Cesarean Awareness Month 2011

© Amy Swagman, 2010 -www.themandalajourney.com

© Amy Swagman, 2010 -www.themandalajourney.com

So another year has passed, and I’m back to wondering where we are with our cesarean awareness ‘campain.’  I’m somewhat ‘skirting’ the loop (not really inside or outside of it, just around), so I’m not your most up to date source.  For truly outstanding resources related to cesarean awareness, read Unnecessarean and VBAC facts for starters!

A couple of things that have my attention lately:

  • Our national cesarean rate is staggering, and some predict that by 2020, 1/2 of our births will be done by cesarean.  We must be vigilant!
  • Montana needs a Friends of Montana Midwives group
  • Montana’s cesarean rate is 29% just below the national average.  However, some counties in MT have super high cesarean rates.  Why is that? (Carter County had a 65.4% c/s rate 2005-08 according to the March of Dimes!!!!)
  • Birth activist are working so hard – it’s just awesome!  Thank you to all who are gettin’ it done!!
  • According to Childbirth Connection, “A high-quality, high-value maternity care system is within reach, and childbearing women are the most important stakeholders to drive system change.”  Have a look and see what you can do!
  • Also, through Childbirth Connection, I’ve learned about relevant legislation that has been introduced.  This legislation needs our support!!
  • ICAN is getting ready for the 2011 conference – wish I could be there . . .

Because I’m pregnant I’m in a great position to find out even more about what is being done locally and what still needs work.  I have found – contrary to what my OB told me – that a few OBs will consider VBA2C on a case by case basis.  I have discovered that our only independent birth center, run by a fantastic CNM, does VBACs (even primary!) but not VBAmC.  I have lots of friends who are pregnant these days and have learned a lot about local practices.

Because I’m pregnant with #4 and work a full time job (one that often has me out of town on weekends in the Spring and has me out at night), I haven’t had the time & energy to get more aggressive.  This too shall change, and when it does – LOOK OUT!  ;)

In the meantime . . . what can you do?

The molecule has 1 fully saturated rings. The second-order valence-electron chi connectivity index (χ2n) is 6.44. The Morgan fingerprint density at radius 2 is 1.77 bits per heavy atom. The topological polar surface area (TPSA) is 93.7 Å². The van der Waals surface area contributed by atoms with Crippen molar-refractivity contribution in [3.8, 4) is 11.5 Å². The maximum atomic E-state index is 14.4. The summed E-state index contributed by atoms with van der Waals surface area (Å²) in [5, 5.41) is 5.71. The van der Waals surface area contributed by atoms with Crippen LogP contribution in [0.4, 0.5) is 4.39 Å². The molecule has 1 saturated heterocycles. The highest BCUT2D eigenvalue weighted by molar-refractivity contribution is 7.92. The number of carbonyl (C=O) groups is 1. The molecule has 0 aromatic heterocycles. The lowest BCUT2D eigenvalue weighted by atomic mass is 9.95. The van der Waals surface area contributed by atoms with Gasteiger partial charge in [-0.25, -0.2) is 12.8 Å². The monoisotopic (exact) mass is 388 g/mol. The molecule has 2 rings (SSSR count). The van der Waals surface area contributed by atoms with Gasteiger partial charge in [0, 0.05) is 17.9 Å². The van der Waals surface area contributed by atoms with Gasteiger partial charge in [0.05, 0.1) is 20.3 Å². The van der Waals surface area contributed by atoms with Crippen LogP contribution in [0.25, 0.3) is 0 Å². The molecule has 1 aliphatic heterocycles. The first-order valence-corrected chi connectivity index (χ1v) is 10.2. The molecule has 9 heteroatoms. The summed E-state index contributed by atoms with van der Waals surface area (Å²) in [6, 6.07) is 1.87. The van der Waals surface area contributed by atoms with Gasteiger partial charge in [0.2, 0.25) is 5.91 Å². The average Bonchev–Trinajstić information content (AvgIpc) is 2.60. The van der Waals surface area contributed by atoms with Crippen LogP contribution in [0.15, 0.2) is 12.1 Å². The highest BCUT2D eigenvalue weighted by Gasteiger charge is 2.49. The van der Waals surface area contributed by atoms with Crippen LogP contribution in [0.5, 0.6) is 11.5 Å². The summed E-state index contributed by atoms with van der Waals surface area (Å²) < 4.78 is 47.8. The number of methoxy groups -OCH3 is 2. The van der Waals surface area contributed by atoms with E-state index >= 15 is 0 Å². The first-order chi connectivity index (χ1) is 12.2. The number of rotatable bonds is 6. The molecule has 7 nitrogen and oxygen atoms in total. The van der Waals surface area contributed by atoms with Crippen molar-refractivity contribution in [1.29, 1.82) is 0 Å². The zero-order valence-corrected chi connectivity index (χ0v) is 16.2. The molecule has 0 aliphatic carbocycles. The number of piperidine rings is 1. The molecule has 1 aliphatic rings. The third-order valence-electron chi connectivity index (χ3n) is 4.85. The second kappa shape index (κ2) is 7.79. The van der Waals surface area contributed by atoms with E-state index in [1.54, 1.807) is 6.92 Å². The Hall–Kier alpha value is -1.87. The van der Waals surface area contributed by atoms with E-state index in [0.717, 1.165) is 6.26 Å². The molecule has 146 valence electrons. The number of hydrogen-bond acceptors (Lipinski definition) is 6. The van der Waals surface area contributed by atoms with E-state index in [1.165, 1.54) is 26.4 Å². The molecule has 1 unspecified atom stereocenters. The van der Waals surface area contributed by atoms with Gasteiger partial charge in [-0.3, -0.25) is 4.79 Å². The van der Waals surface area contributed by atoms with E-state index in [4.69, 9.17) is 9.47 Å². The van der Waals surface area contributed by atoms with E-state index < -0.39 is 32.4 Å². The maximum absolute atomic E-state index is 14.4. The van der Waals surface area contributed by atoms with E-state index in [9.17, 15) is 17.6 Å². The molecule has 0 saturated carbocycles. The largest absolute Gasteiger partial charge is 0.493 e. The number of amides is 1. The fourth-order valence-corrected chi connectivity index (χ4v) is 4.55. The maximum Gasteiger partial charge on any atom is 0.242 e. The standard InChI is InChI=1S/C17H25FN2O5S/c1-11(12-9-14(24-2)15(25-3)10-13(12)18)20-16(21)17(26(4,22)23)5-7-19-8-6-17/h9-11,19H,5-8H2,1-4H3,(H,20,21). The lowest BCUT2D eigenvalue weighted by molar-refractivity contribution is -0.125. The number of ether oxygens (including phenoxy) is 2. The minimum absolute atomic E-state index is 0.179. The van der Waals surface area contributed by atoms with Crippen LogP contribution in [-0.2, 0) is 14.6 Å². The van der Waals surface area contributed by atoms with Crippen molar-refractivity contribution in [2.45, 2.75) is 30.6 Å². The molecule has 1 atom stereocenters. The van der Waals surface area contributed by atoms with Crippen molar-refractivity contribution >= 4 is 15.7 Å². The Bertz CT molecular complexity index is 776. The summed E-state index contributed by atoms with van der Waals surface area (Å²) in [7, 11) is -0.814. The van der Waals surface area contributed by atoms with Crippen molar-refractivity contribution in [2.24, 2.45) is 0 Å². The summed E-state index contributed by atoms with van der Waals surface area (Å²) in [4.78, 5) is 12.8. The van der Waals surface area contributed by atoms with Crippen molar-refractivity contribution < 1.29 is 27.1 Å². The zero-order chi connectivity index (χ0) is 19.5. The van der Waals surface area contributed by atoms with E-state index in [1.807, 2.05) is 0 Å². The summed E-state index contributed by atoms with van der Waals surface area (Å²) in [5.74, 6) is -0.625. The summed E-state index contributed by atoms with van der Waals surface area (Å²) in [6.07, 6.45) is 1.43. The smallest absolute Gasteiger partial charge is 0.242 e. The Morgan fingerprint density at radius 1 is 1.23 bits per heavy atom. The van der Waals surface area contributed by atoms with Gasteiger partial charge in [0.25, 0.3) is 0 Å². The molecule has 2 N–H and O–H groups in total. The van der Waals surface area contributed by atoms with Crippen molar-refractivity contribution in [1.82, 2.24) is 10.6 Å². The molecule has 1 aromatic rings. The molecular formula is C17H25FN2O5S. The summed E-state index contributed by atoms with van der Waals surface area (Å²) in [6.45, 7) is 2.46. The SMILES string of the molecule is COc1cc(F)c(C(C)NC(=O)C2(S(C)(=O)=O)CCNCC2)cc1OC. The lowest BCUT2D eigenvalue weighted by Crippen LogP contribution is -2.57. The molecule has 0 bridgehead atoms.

The Few Minutes I Remember

I was just reading A Day They’ll Never Forget from the Giving Birth with Confidence blog.  It’s wonderful to read stories like those – truly beautiful, uneventful (in a good way), unencumbered births.  I can’t relate to them at all, but I still have hope.

In stark contrast to these four womens, my children have been cut out of me.  I don’t remember all of the details of their births, and I never will.  Is it because of the anesthesia?  Is it because a cesarean section is a traumatic experience for the body . . . and the mind?  So many people just don’t seem to understand that it should be fairly uncommon for a woman to need to have major abdominal surgery as a result of trying to birth her babies.

My water broke just short of midnight one night in August 2009.  I was trying to get comfortable enough to sleep, but Baby A had been making that quite difficult for some time.  This night was no different.  I piled pillows up and tried to lie down in a modified child’s pose.  No sooner had I settled, Baby A started moving vigorously and with a swift kick, obliterated her amniotic sac.  I cried out – “They’re going to cut me open.”

I had hoped that Baby A would turn back from breech before they were born, but breech presentation was confirmed at the hospital.  I was prepped for surgery.  This is the end of what I remember clearly.

Supplementing Pregnancy with Progesterone

It amazes me that OBs can still be resistant to testing for progesterone deficiency and treating it.  After two consecutive losses and a clean blood panel, I begged my OB to test my progesterone levels.  I was pregnant again.  Not only did she refuse to test, but she also said that even if I tested low for progesterone, she wouldn’t supplement.  Her “brilliant” idea to treat pregnancy loss was Clomid!  (You can read tons of stories about women taking Clomid and suffering miscarriages as well as being blessed and challenged with multiple gestation issues.)